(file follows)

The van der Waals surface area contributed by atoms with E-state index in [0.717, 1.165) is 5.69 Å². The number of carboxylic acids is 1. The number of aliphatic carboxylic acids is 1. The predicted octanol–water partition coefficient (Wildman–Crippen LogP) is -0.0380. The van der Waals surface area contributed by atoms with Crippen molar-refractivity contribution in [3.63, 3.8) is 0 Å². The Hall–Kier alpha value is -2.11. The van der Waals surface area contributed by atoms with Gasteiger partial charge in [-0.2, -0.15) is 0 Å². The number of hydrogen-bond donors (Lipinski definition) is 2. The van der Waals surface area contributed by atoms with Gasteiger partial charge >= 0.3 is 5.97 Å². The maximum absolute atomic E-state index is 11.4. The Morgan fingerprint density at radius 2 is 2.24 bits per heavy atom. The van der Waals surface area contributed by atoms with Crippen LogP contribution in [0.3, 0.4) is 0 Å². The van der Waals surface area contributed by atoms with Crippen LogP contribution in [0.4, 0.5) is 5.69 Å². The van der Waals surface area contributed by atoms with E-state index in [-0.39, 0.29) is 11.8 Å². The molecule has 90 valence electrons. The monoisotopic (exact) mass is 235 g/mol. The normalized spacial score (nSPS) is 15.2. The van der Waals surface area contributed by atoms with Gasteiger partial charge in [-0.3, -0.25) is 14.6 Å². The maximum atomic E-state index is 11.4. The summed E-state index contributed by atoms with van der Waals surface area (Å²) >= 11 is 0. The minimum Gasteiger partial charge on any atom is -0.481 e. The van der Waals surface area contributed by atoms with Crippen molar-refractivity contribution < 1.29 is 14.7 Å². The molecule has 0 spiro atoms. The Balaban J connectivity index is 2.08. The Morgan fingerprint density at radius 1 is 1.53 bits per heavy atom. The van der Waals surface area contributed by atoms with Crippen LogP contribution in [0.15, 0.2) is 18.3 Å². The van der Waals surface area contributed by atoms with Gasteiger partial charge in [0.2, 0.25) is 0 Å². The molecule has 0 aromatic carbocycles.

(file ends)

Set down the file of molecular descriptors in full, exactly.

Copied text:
The van der Waals surface area contributed by atoms with E-state index in [0.717, 1.165) is 5.69 Å². The number of carboxylic acids is 1. The number of aliphatic carboxylic acids is 1. The predicted octanol–water partition coefficient (Wildman–Crippen LogP) is -0.0380. The van der Waals surface area contributed by atoms with Crippen molar-refractivity contribution in [3.63, 3.8) is 0 Å². The Hall–Kier alpha value is -2.11. The van der Waals surface area contributed by atoms with Gasteiger partial charge in [-0.2, -0.15) is 0 Å². The number of hydrogen-bond donors (Lipinski definition) is 2. The van der Waals surface area contributed by atoms with Gasteiger partial charge >= 0.3 is 5.97 Å². The maximum absolute atomic E-state index is 11.4. The Morgan fingerprint density at radius 2 is 2.24 bits per heavy atom. The van der Waals surface area contributed by atoms with Crippen LogP contribution in [0.3, 0.4) is 0 Å². The van der Waals surface area contributed by atoms with Crippen LogP contribution in [0.4, 0.5) is 5.69 Å². The van der Waals surface area contributed by atoms with E-state index in [-0.39, 0.29) is 11.8 Å². The molecule has 90 valence electrons. The monoisotopic (exact) mass is 235 g/mol. The normalized spacial score (nSPS) is 15.2. The van der Waals surface area contributed by atoms with Gasteiger partial charge in [-0.3, -0.25) is 14.6 Å². The maximum atomic E-state index is 11.4. The summed E-state index contributed by atoms with van der Waals surface area (Å²) >= 11 is 0. The minimum Gasteiger partial charge on any atom is -0.481 e. The van der Waals surface area contributed by atoms with Crippen molar-refractivity contribution < 1.29 is 14.7 Å². The molecule has 0 spiro atoms. The Balaban J connectivity index is 2.08. The Morgan fingerprint density at radius 1 is 1.53 bits per heavy atom. The van der Waals surface area contributed by atoms with Crippen LogP contribution in [0.15, 0.2) is 18.3 Å². The van der Waals surface area contributed by atoms with Gasteiger partial charge in [0.2, 0.25) is 0 Å². The molecule has 0 aromatic carbocycles.